When injury strikes, we’re often immediately drawn to all the things that we can’t do. If it’s a knee injury, we think about not being able to walk, run, squat, lunge, jump etc. However, if we were able to shift our perspective, we could think about everything else that we can still do. Perhaps we could finally address a historical weakness. For example, we may be able to do 10 unbroken push-ups, but we can’t even do 1 pull-up. Without the injury we would have most likely continued to ignore this glaring weakness, but now that we’re injured, we decide to address it. Once we return to full health, we’re now a better athlete because of the injury. What seemed to be a setback was in fact an opportunity. The injury might be just what we needed.

Physical Perspective

The following statement is heavily dependent on the type and severity of the injury, but generally speaking, the sooner we move, the better. “For a lot of injuries, the new science, and it’s pretty conclusive, is if you start to use that joint, muscle, whatever it is, sooner than later, it helps in the long-term recovery. It used to be, put it in a cast, let it heal … we’ll come back in 3 months, take the cast off, and then we’ll start some [personal training]. Now they’ve figured out [that may not be the optimal treatment]. For example, if you have an ACL [injury], right away they get you started with flexion [movements] … and that’s just an example of get [the joint] moving, get range of motion back, get blood flow [to the joint], it’s really important.” (Bergeron, 2019, 00:18:59)

That doesn’t mean we should go and do jump squats the day after the injury. Usually we need to adopt a linear approach to regaining range of motion, for example, increasing the range of motion by 1 degree every day. The only time we should not attempt any movement is if the doctor says that any movement would be bad for this injury, and we need bed rest.

Think about recovery time in the number of workouts, not weeks

Naturally our fitness decreases when we experience a setback. Asking a personal trainer how many weeks it will take to get back to full fitness is a flawed question because it ultimately depends on how many times we work out per week.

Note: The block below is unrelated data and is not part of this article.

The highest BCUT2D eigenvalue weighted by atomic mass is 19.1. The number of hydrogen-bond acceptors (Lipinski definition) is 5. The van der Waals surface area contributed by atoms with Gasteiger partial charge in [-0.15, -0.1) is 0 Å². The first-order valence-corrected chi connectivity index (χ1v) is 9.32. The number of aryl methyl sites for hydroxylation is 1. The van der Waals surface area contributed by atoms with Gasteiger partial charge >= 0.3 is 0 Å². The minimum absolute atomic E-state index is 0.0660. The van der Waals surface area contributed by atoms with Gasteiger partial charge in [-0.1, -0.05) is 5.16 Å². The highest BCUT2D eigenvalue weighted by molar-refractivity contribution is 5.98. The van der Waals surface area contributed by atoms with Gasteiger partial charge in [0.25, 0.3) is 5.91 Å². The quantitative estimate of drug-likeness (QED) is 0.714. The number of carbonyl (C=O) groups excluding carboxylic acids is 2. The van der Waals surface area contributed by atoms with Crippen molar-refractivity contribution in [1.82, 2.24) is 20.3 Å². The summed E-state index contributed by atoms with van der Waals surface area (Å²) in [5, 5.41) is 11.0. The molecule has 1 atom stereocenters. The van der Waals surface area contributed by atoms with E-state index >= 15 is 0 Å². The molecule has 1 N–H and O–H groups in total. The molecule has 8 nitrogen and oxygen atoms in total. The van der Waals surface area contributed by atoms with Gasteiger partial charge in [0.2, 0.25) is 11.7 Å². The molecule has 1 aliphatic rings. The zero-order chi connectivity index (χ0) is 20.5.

“Give yourself 12 to 20 workouts … to feel like you’re totally back to full speed.” (Bergeron, 2019, 00:22:07) So, according to this, if we work out 3 times per week, it will take us roughly 4 to 7 weeks, however, if we only work out once per week, then it will take us roughly 12 to 20 weeks until we should be back to the level of fitness we had before our setback. To clarify – if we had shoulder surgery, this is not while our shoulder is still in a sling and we’re doing modified workouts. This is once the shoulder has fully recovered and we’re able to move freely again.

When intensity decreases, increase volume

If we were doing a workout as prescribed, and that workout should take us roughly 8 minutes, but because of the injury, we modify the movements, which naturally lowers the intensity; still doing the workout for 8 minutes at a lower intensity would not satisfy the desired stimulus. Instead we should modify the movements and extend the time to maybe 12 minutes. The intensity may be lower, but because it’s carried out over a longer duration, we are closer to achieving the desired stimulus.

Thank you for reading this post

We hope that this post has given you the knowledge and confidence to deal with any current/future setback, and that you found it valuable. If you’re looking for a professional coach to help you on your health & fitness journey, please feel free to contact us here.

Reference List

Why Injuries are Awesome (2019) YouTube Video, added by Ben Bergeron [Online]. Available at [Accessed: 20 April 2020].